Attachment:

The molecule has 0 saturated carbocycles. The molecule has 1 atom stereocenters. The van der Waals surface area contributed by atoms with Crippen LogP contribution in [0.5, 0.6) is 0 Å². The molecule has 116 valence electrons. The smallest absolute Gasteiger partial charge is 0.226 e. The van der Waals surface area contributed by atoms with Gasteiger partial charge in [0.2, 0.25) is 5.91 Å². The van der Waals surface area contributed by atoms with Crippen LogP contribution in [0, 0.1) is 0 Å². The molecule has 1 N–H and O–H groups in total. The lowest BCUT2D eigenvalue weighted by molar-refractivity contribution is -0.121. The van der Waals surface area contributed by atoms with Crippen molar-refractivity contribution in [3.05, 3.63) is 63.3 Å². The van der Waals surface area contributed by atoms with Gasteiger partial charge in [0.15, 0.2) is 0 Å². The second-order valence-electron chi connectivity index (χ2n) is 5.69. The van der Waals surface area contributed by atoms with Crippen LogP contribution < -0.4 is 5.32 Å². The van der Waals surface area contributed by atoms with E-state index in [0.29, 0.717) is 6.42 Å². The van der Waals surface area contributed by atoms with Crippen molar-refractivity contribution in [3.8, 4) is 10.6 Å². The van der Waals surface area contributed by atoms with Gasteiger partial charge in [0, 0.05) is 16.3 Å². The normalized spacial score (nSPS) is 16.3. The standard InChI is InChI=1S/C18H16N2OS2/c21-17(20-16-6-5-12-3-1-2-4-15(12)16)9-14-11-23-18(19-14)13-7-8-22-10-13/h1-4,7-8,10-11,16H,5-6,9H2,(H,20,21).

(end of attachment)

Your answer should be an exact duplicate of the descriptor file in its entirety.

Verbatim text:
The molecule has 0 saturated carbocycles. The molecule has 1 atom stereocenters. The van der Waals surface area contributed by atoms with Crippen LogP contribution in [0.5, 0.6) is 0 Å². The molecule has 116 valence electrons. The smallest absolute Gasteiger partial charge is 0.226 e. The van der Waals surface area contributed by atoms with Gasteiger partial charge in [0.2, 0.25) is 5.91 Å². The van der Waals surface area contributed by atoms with Crippen LogP contribution in [0, 0.1) is 0 Å². The molecule has 1 N–H and O–H groups in total. The lowest BCUT2D eigenvalue weighted by molar-refractivity contribution is -0.121. The van der Waals surface area contributed by atoms with Crippen molar-refractivity contribution in [3.05, 3.63) is 63.3 Å². The van der Waals surface area contributed by atoms with Gasteiger partial charge in [0.15, 0.2) is 0 Å². The second-order valence-electron chi connectivity index (χ2n) is 5.69. The van der Waals surface area contributed by atoms with Crippen LogP contribution < -0.4 is 5.32 Å². The van der Waals surface area contributed by atoms with E-state index in [0.29, 0.717) is 6.42 Å². The van der Waals surface area contributed by atoms with Crippen molar-refractivity contribution in [3.8, 4) is 10.6 Å². The van der Waals surface area contributed by atoms with Gasteiger partial charge in [0, 0.05) is 16.3 Å². The normalized spacial score (nSPS) is 16.3. The standard InChI is InChI=1S/C18H16N2OS2/c21-17(20-16-6-5-12-3-1-2-4-15(12)16)9-14-11-23-18(19-14)13-7-8-22-10-13/h1-4,7-8,10-11,16H,5-6,9H2,(H,20,21).